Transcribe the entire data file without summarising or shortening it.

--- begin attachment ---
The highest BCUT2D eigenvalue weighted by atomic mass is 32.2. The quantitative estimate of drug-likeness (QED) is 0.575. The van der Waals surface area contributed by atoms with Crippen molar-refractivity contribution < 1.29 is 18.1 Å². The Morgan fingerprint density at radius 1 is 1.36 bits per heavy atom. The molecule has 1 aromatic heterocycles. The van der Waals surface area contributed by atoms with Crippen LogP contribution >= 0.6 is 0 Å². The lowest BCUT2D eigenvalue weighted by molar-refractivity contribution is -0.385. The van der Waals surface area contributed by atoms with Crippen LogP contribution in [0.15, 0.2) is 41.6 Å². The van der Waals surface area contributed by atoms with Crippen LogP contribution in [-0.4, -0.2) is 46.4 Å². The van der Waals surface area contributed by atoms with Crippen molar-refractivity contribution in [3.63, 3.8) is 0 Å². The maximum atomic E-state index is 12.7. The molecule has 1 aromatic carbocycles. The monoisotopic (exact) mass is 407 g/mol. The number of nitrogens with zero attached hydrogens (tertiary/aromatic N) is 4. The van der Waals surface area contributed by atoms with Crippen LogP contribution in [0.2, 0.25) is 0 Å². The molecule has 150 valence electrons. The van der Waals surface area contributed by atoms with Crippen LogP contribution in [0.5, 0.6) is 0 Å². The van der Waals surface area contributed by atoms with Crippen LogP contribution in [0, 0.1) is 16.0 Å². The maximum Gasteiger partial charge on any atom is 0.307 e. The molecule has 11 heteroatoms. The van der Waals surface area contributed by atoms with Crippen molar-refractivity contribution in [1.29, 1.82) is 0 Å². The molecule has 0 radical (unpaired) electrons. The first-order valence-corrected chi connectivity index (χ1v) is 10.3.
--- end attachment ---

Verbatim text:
The highest BCUT2D eigenvalue weighted by atomic mass is 32.2. The quantitative estimate of drug-likeness (QED) is 0.575. The van der Waals surface area contributed by atoms with Crippen molar-refractivity contribution < 1.29 is 18.1 Å². The Morgan fingerprint density at radius 1 is 1.36 bits per heavy atom. The molecule has 1 aromatic heterocycles. The van der Waals surface area contributed by atoms with Crippen LogP contribution >= 0.6 is 0 Å². The lowest BCUT2D eigenvalue weighted by molar-refractivity contribution is -0.385. The van der Waals surface area contributed by atoms with Crippen LogP contribution in [0.15, 0.2) is 41.6 Å². The van der Waals surface area contributed by atoms with Crippen LogP contribution in [-0.4, -0.2) is 46.4 Å². The van der Waals surface area contributed by atoms with Crippen molar-refractivity contribution in [3.63, 3.8) is 0 Å². The maximum atomic E-state index is 12.7. The molecule has 1 aromatic carbocycles. The monoisotopic (exact) mass is 407 g/mol. The number of nitrogens with zero attached hydrogens (tertiary/aromatic N) is 4. The van der Waals surface area contributed by atoms with Crippen LogP contribution in [0.2, 0.25) is 0 Å². The molecule has 150 valence electrons. The van der Waals surface area contributed by atoms with Crippen LogP contribution in [0.5, 0.6) is 0 Å². The van der Waals surface area contributed by atoms with Crippen LogP contribution in [0, 0.1) is 16.0 Å². The maximum Gasteiger partial charge on any atom is 0.307 e. The molecule has 11 heteroatoms. The van der Waals surface area contributed by atoms with Crippen molar-refractivity contribution in [1.29, 1.82) is 0 Å². The molecule has 0 radical (unpaired) electrons. The first-order valence-corrected chi connectivity index (χ1v) is 10.3.